Ed Brubaker and Steve McNiven deliver another solid read with Captain America #3. The central action of the comic is Captain America fighting the “Ameridroid,” a twenty-foot tall robotic version of Captain America with the mind of an insane former Nazi scientist. Like many comic book villains created in the 70’s, the Ameridroid certainly has the capacity to be more campy than compelling, but Brubaker manages to avoid that as he puts a surprisingly human face to a giant Nazi robot.
What I like about Brubaker’s take on Captain America is that while it is definitely a superhero comic, it delves beneath the surface to offer well-rounded characters and well-crafted plots that deliver more than the basic hero-versus-villain tropes. Even as Captain America battles the Ameridroid, he recognizes the human being who its mind used to belong to and can see the tragedy of someone driven to that level of insanity. When Nick Fury asks Steve if he actually has sympathy for the Ameridroid, he replies, “It’s hard not to, Nick. Somewhere inside all those circuts…there used to be a man.” Steve’s compassion and ability to empathize are part of what makes him the hero he is, and Brubaker highlights that perfectly in his conflict with the Ameridroid.
While Captain America fights his giant robotic doppelganger, his girlfriend, Sharon Carter, finds herself in a fight of her own with Baron Zemo. Brubaker does a good job of making Sharon a competent character in her own right, and while she’s in danger, she’s far from a damsel in distress. She holds her own against Zemo, saying to him “I spar with Captain America and Valkyrie…you don’t scare me.” The dynamic set up between Sharon and Cap during the battle scene is refreshing in the superhero genre, with them assisting each other instead of having her rely completely on Steve for her safety.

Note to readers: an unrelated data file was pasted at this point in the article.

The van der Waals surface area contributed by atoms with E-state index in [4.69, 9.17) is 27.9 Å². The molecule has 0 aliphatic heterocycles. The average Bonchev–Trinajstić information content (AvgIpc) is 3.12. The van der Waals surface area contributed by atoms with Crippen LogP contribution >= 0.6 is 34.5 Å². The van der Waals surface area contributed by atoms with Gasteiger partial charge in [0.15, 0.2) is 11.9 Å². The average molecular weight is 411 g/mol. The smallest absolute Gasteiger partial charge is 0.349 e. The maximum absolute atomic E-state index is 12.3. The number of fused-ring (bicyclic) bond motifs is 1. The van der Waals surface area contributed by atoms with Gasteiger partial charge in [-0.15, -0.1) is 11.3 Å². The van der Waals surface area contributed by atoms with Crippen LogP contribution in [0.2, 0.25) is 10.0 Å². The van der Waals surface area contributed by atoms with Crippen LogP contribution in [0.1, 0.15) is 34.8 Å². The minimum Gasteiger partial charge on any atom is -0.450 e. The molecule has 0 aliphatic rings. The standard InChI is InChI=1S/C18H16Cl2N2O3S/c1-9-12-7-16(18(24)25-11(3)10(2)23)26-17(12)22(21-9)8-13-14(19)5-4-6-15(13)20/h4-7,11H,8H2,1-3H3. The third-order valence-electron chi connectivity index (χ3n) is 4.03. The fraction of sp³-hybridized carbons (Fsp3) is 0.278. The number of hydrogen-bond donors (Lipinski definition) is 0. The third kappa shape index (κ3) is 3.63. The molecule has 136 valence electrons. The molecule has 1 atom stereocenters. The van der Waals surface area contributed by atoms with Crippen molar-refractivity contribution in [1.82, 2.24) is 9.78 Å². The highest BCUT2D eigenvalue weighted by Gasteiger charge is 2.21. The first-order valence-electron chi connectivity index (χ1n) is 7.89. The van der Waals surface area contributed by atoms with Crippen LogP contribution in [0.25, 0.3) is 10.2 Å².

Captain America is able to stop the Ameridroid, but not for long as it wakes up and comes after Steve again. Together, they travel to a dream world controlled by the former Allied operative known as Bravo. The comic ends with Captain America seemingly defeated by Bravo, the world he’s now trapped in not one that operates like the world where he’s the hero. Brubaker has done a stellar job in the first three issues at bringing Steve Rogers back as Captain America, and after this issue, I anxiously await to see where it will go from here.
Sara started reading comics in the third grade, and now puts her English degree to good use talking about them on the Internet. She currently resides in Western Massachusetts with a roommate, three cats, and an action figure collection and spends the time she isn’t reading comics working for a non-profit. You can visit her blog at Ms. Snarky’s Awesometastic Comics Blog.